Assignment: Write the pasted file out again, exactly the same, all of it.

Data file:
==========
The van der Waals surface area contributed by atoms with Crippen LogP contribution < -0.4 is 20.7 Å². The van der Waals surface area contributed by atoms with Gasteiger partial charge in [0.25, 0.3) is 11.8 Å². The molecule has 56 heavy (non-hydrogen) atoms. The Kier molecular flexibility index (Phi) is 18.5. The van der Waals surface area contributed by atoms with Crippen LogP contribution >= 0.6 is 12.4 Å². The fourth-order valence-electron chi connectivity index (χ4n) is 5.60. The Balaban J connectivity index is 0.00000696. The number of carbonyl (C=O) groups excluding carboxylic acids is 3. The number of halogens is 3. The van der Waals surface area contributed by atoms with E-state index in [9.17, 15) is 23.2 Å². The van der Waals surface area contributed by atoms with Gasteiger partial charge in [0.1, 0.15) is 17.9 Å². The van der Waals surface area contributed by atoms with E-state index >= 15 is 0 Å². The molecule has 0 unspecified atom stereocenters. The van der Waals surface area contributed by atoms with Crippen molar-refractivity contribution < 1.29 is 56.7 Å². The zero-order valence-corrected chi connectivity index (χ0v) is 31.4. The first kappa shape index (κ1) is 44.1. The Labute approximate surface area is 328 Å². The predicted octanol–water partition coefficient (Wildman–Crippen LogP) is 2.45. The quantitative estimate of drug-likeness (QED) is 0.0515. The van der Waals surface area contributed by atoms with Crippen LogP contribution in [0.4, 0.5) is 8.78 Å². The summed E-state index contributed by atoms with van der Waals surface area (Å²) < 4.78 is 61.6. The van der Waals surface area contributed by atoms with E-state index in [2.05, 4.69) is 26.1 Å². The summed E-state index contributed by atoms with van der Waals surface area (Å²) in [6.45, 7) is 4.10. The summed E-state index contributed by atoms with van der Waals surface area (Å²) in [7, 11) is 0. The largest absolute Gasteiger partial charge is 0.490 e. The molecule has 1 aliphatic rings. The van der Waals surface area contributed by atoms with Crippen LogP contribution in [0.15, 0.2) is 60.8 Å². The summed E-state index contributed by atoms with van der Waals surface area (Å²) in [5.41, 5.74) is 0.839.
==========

The van der Waals surface area contributed by atoms with Crippen LogP contribution < -0.4 is 20.7 Å². The van der Waals surface area contributed by atoms with Gasteiger partial charge in [0.25, 0.3) is 11.8 Å². The molecule has 56 heavy (non-hydrogen) atoms. The Kier molecular flexibility index (Phi) is 18.5. The van der Waals surface area contributed by atoms with Crippen LogP contribution >= 0.6 is 12.4 Å². The fourth-order valence-electron chi connectivity index (χ4n) is 5.60. The Balaban J connectivity index is 0.00000696. The number of carbonyl (C=O) groups excluding carboxylic acids is 3. The number of halogens is 3. The van der Waals surface area contributed by atoms with E-state index in [9.17, 15) is 23.2 Å². The van der Waals surface area contributed by atoms with Gasteiger partial charge in [0.1, 0.15) is 17.9 Å². The van der Waals surface area contributed by atoms with E-state index >= 15 is 0 Å². The molecule has 0 unspecified atom stereocenters. The van der Waals surface area contributed by atoms with Crippen molar-refractivity contribution < 1.29 is 56.7 Å². The zero-order valence-corrected chi connectivity index (χ0v) is 31.4. The first kappa shape index (κ1) is 44.1. The Labute approximate surface area is 328 Å². The predicted octanol–water partition coefficient (Wildman–Crippen LogP) is 2.45. The quantitative estimate of drug-likeness (QED) is 0.0515. The van der Waals surface area contributed by atoms with Crippen LogP contribution in [0.4, 0.5) is 8.78 Å². The summed E-state index contributed by atoms with van der Waals surface area (Å²) < 4.78 is 61.6. The van der Waals surface area contributed by atoms with E-state index in [2.05, 4.69) is 26.1 Å². The summed E-state index contributed by atoms with van der Waals surface area (Å²) in [6.45, 7) is 4.10. The summed E-state index contributed by atoms with van der Waals surface area (Å²) in [7, 11) is 0. The largest absolute Gasteiger partial charge is 0.490 e. The molecule has 1 aliphatic rings. The van der Waals surface area contributed by atoms with Crippen LogP contribution in [0.15, 0.2) is 60.8 Å². The summed E-state index contributed by atoms with van der Waals surface area (Å²) in [5.41, 5.74) is 0.839.